Computing To Compete

September 18th, 2009 7:47 pm
Posted by Douglas Eadline
Tags: , ,

The Optimized Mudflap And Other HPC Success Stories

Welcome to the world of industrial HPC. Today, we will consider a small part of those large trucks that spend most of their day crisscrossing our highways. At highway speeds, anything that moves through the air has an aerodynamic cost. Pushing a big box takes more energy than a round ball, which is why better aerodynamics means less energy and lower costs. Almost all trucks have some kind of mudflaps to prevent road dirt and debris from hitting the truck. Midsized truck maker Kenworth wondered how much it costs to move those mudflaps though the air. To answer the question, they turned to HPC where they were able to determine  trimming and tapering the mudflaps can cut about $400 from a typical trucks annual gas bill. This amount adds up quickly when you have a fleet of 1000 trucks. And, based on the mudflap success, Kenworth has started using HPC to help increase the efficiency of their truck designs, thus saving customers even more money. You can read more about these efforts in Heavy-duty Computing from Fortune Magazine.

If mudflaps don't pique your interest, but saving money with HPC does, then you may be interested learn more about The Council on Competitiveness (CoC). Who or what is the CoC? They are a group of corporate CEOs, university presidents, and labor leaders committed to enhanced U.S. competitiveness in the global economy. One of their main focus areas is HPC. That is correct. Not only can HPC dock bio-molecules, design jets, and find oil, it can also help many companies save money and be more competitive. The CoC is a nonpartisan, nongovernmental organization based in Washington, D.C. The Council shapes the debate on competitiveness by bringing together business, labor, academic and government leaders to evaluate economic challenges and opportunities. The High Performance Computing Initiative is intended to stimulate and facilitate wider usage of HPC across the private sector to propel productivity, innovation, and competitiveness. Click the link to find out more how other companies have cashed in on HPC. Yours could be next.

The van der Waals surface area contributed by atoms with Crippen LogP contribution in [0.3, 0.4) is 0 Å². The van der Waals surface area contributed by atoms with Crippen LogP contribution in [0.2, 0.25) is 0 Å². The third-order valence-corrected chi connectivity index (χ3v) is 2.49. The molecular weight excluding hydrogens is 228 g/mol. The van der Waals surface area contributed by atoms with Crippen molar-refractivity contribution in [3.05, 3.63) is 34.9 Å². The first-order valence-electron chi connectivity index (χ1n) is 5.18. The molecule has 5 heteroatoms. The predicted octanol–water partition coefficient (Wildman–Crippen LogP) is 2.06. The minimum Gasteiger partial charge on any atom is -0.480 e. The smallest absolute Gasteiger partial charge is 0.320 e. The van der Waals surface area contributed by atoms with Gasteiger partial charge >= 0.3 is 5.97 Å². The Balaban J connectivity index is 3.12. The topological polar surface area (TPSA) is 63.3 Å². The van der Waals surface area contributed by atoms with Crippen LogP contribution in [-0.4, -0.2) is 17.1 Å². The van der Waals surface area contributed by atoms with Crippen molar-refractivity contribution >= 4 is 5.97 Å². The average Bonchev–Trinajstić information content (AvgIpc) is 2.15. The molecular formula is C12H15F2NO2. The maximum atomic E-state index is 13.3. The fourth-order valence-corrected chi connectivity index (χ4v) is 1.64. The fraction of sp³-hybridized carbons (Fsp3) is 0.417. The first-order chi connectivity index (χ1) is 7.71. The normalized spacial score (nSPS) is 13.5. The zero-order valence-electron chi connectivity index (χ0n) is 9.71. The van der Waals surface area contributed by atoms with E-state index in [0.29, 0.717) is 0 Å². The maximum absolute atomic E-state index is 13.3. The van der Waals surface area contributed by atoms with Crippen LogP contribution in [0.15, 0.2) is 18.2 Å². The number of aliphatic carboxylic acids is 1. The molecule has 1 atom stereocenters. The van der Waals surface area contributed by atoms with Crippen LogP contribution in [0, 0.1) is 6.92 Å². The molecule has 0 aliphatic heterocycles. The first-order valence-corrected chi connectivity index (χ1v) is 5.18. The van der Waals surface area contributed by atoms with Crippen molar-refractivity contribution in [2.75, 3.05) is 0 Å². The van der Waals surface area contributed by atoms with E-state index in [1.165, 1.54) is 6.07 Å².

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Author Info

Dr. Douglas Eadline has worked with parallel computers since 1988 (anyone remember the Inmos Transputer?). After co-authoring the original Beowulf How-To, he continued to write extensively about Linux HPC Clustering and parallel software issues. Much of Doug's early experience has been in software tools and and application performance. He has been building and using Linux clusters since 1995. Doug holds a Ph.D. in Chemistry from Lehigh University.